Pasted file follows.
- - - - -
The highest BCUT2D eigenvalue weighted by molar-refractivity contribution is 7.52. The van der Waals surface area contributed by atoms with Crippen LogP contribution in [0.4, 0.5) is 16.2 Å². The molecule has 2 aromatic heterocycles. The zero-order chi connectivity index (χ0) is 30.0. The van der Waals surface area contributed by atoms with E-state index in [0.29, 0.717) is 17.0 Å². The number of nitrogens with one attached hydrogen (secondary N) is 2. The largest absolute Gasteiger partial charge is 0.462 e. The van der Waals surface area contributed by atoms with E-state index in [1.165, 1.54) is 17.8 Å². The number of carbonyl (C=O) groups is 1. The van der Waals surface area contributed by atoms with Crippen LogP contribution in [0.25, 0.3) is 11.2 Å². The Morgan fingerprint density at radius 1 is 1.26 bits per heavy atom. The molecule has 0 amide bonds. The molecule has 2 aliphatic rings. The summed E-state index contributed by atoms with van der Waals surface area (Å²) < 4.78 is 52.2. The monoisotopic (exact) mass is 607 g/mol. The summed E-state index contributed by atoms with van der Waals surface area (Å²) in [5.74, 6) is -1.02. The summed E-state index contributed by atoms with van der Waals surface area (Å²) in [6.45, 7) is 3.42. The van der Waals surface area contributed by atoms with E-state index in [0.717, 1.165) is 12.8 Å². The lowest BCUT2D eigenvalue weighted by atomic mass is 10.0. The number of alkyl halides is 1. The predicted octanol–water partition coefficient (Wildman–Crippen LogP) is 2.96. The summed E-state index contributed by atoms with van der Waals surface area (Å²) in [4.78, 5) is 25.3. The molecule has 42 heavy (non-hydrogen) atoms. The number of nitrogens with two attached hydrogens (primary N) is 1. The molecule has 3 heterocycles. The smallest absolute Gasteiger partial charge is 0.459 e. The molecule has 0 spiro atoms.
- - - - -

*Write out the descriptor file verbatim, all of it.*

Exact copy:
The highest BCUT2D eigenvalue weighted by molar-refractivity contribution is 7.52. The van der Waals surface area contributed by atoms with Crippen LogP contribution in [0.4, 0.5) is 16.2 Å². The molecule has 2 aromatic heterocycles. The zero-order chi connectivity index (χ0) is 30.0. The van der Waals surface area contributed by atoms with E-state index in [0.29, 0.717) is 17.0 Å². The number of nitrogens with one attached hydrogen (secondary N) is 2. The largest absolute Gasteiger partial charge is 0.462 e. The van der Waals surface area contributed by atoms with E-state index in [1.165, 1.54) is 17.8 Å². The number of carbonyl (C=O) groups is 1. The van der Waals surface area contributed by atoms with Crippen LogP contribution in [0.25, 0.3) is 11.2 Å². The Morgan fingerprint density at radius 1 is 1.26 bits per heavy atom. The molecule has 0 amide bonds. The molecule has 2 aliphatic rings. The summed E-state index contributed by atoms with van der Waals surface area (Å²) < 4.78 is 52.2. The monoisotopic (exact) mass is 607 g/mol. The summed E-state index contributed by atoms with van der Waals surface area (Å²) in [5.74, 6) is -1.02. The summed E-state index contributed by atoms with van der Waals surface area (Å²) in [6.45, 7) is 3.42. The van der Waals surface area contributed by atoms with E-state index in [0.717, 1.165) is 12.8 Å². The lowest BCUT2D eigenvalue weighted by atomic mass is 10.0. The number of alkyl halides is 1. The predicted octanol–water partition coefficient (Wildman–Crippen LogP) is 2.96. The summed E-state index contributed by atoms with van der Waals surface area (Å²) in [4.78, 5) is 25.3. The molecule has 42 heavy (non-hydrogen) atoms. The number of nitrogens with two attached hydrogens (primary N) is 1. The molecule has 3 heterocycles. The smallest absolute Gasteiger partial charge is 0.459 e. The molecule has 0 spiro atoms.